Closed again: The Four Seasons
After less than a year in operation, the revival of the iconic Four Seasons restaurant — which originally closed in 2016 and relocated following struggles with the restaurant’s landlord — is closing again this week, the company said.
The 60-year-old restaurant reopened in August, three blocks away from its original location, and after less than a year in operation and being downgraded from two stars to one star in The New York Times, it will close the week of June 10 — this time due to lack of business.
“We just couldn’t make it,” Four Seasons managing partner Alex von Bidder told The New York Times. “The restaurant world had changed. We were not doing enough business to satisfy [the investors.]”
In a statement, Von Bidder said: “We have been privileged to work with one of the finest culinary teams and outstanding staff that has stayed with us through some challenging times over the course of our history. We thank our loyal guests for the opportunity and support over the years.”
In its first iteration in the Seagram building, the Four Seasons was once credited with creating the New York City “power lunch” for financiers, executives and other members of the wealthy elite class. After the original location closed in 2016, the legendary space — with its instantly recognizable Pool Room — was taken over by Major Food Group (Parm, Carbone) in 2017.
The Four Seasons, meanwhile, has also faced scandal in recent years. In 2015, Four Season’s co-founder Julian Niccolini was accused of sexual abuse by a female family friend, and in 2016, the restaurant mogul pleaded guilty to the charges, in a deal that allowed him to avoid jail time.
In December, Niccolini was reportedly forced out of the Four Seasons after “failing to change his behavior.”
“It had been hoped that Mr. Niccolini would fulfill the agreement he made in 2016 to seek help and change his behavior during the Four Seasons’ two-year hiatus while the new restaurant was under construction,” the Four Seasons team said in a statement at the time. “In the short period of time since the restaurant had reopened, it had become clear that he had not honored that commitment.”
Opened Again: Pastis
Meanwhile downtown, the legendary French bistro Pastis opened again on June 7, more than five years after closing its original location.
Not far from where Pastis first debuted in New York’s Meatpacking District, the new-and-improved incarnation was opened by original owner Keith McNally with famed restaurateur Stephen Starr of STARR Restaurants (Morimoto Philadelphia, Barclay Prime in New York).
Under the partnership, Pastis has been “newly invigorated” but still contains touches of the classic bistro with its zinc bar, white subway tile mosaic and casual Parisian vibe.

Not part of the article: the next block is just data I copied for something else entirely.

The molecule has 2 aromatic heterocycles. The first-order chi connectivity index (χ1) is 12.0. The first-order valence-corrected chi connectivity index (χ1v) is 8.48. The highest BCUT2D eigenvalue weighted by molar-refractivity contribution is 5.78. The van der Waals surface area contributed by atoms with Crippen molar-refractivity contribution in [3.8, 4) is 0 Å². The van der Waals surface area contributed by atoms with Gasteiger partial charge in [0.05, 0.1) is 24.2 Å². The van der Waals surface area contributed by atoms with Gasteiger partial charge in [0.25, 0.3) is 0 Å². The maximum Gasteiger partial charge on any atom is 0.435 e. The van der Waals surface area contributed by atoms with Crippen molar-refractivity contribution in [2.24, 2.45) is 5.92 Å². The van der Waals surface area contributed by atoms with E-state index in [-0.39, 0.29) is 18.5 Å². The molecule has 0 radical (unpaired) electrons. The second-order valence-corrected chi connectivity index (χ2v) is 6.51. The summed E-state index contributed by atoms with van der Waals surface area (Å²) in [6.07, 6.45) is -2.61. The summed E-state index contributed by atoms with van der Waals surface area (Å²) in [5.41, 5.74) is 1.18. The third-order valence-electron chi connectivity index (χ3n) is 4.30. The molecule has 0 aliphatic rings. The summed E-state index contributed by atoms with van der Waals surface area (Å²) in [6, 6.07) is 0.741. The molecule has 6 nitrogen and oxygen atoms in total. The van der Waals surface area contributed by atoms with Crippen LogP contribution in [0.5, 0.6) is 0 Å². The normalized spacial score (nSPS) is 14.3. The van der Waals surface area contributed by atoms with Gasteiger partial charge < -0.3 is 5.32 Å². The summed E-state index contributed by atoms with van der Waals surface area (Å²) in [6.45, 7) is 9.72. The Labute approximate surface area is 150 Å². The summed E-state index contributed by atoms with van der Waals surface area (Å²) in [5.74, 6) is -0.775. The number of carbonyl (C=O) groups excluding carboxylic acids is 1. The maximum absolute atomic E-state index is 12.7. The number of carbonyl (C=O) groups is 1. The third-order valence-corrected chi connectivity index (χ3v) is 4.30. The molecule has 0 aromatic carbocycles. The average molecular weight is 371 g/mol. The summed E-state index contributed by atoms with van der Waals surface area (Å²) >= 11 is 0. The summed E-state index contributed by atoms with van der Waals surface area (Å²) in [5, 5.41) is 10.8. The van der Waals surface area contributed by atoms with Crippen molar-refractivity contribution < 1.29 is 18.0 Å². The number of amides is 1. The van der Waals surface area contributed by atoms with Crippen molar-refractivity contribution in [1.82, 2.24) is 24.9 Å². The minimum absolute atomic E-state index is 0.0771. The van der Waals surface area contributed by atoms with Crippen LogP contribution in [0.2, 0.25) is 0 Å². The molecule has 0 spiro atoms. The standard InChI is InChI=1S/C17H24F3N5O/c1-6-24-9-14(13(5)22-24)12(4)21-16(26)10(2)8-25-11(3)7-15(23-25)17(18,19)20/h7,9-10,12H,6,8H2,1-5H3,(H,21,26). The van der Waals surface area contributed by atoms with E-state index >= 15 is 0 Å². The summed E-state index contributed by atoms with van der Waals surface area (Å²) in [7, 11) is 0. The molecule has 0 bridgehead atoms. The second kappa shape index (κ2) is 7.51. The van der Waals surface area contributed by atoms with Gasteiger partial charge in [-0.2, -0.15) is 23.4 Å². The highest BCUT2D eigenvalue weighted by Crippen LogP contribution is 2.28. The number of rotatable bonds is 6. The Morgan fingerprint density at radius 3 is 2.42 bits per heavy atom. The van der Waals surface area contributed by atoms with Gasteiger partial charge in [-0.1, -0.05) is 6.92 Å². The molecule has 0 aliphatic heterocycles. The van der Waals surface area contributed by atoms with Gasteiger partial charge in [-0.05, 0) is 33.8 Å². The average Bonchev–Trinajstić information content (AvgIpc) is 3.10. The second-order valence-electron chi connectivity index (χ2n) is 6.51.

Pastis first opened in 1999 while the surrounding neighborhood was still considered a seedy, industrial neighborhood of Manhattan. Since then, the Meatpacking District has been transformed into a culinary hotspot better known for its nightlife scene than its crime rate.
Pastis closed in 2014 when the restaurant’s building was purchased and demolished. At the time, McNally swore that he would open the restaurant after construction was completed on the new restaurant in 15 months or less.
Although it took a little longer than originally predicted, the iconic eatery — known for its celebrity clientele — finally is back in town. According to Eater, McNally suffered a stroke in 2017 which could have delayed the restaurant’s comeback, but he still spent a lot of time working on the new restaurant design, despite health issues.
The menu at the 210-seat restaurant was inspired by the original Pastis with classic French bistro dishes, such as tuna crudo, escargot à la Bourguignonne, salade Niçoise, and the restaurant’s popular steak sandwich with onions and gruyère cheese. The breakfast menu, meanwhile, will feature simple French fare such as ham, egg, and gruyère crêpes; quiche Florentine, and eggs Benedict with Parisian ham. The restaurant’s drink menu will be centered around its French wine selection, but will also offer beer, cider and the restaurant’s namesake aperitif, Pastis.
During the soft opening last week, Pastis reportedly was embraced by former regulars and A-list guests including Lorne Michaels, Julianna Margulies, and Salman Rushdie.
Representatives from Pastis did not immediately respond to request for more details.
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